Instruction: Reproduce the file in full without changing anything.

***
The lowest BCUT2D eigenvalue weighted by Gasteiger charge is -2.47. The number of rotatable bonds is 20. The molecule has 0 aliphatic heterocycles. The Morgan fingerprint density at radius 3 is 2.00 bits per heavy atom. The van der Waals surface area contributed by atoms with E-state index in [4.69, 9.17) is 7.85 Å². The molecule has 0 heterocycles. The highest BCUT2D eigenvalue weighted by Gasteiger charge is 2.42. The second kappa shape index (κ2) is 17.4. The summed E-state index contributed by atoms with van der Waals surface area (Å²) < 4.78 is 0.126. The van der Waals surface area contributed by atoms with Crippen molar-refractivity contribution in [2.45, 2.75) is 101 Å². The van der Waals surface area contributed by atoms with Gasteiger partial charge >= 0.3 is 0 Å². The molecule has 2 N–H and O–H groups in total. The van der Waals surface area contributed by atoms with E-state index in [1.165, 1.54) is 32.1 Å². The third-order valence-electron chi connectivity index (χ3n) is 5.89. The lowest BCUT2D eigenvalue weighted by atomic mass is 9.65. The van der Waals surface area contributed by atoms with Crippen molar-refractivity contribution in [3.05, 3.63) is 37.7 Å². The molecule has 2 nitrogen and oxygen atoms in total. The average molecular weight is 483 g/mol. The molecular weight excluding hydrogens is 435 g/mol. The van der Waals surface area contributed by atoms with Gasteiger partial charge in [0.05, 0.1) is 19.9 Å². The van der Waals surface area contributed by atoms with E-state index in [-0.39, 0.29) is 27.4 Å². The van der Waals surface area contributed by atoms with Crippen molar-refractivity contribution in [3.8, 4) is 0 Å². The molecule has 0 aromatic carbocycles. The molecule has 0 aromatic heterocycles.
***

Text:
The lowest BCUT2D eigenvalue weighted by Gasteiger charge is -2.47. The number of rotatable bonds is 20. The molecule has 0 aliphatic heterocycles. The Morgan fingerprint density at radius 3 is 2.00 bits per heavy atom. The van der Waals surface area contributed by atoms with E-state index in [4.69, 9.17) is 7.85 Å². The molecule has 0 heterocycles. The highest BCUT2D eigenvalue weighted by Gasteiger charge is 2.42. The second kappa shape index (κ2) is 17.4. The summed E-state index contributed by atoms with van der Waals surface area (Å²) < 4.78 is 0.126. The van der Waals surface area contributed by atoms with Crippen molar-refractivity contribution in [2.45, 2.75) is 101 Å². The van der Waals surface area contributed by atoms with Gasteiger partial charge >= 0.3 is 0 Å². The molecule has 2 N–H and O–H groups in total. The van der Waals surface area contributed by atoms with E-state index in [1.165, 1.54) is 32.1 Å². The third-order valence-electron chi connectivity index (χ3n) is 5.89. The lowest BCUT2D eigenvalue weighted by atomic mass is 9.65. The van der Waals surface area contributed by atoms with Crippen molar-refractivity contribution in [3.05, 3.63) is 37.7 Å². The molecule has 2 nitrogen and oxygen atoms in total. The average molecular weight is 483 g/mol. The molecular weight excluding hydrogens is 435 g/mol. The van der Waals surface area contributed by atoms with Gasteiger partial charge in [0.05, 0.1) is 19.9 Å². The van der Waals surface area contributed by atoms with E-state index in [-0.39, 0.29) is 27.4 Å². The van der Waals surface area contributed by atoms with Crippen molar-refractivity contribution in [3.8, 4) is 0 Å². The molecule has 0 aromatic carbocycles. The molecule has 0 aromatic heterocycles.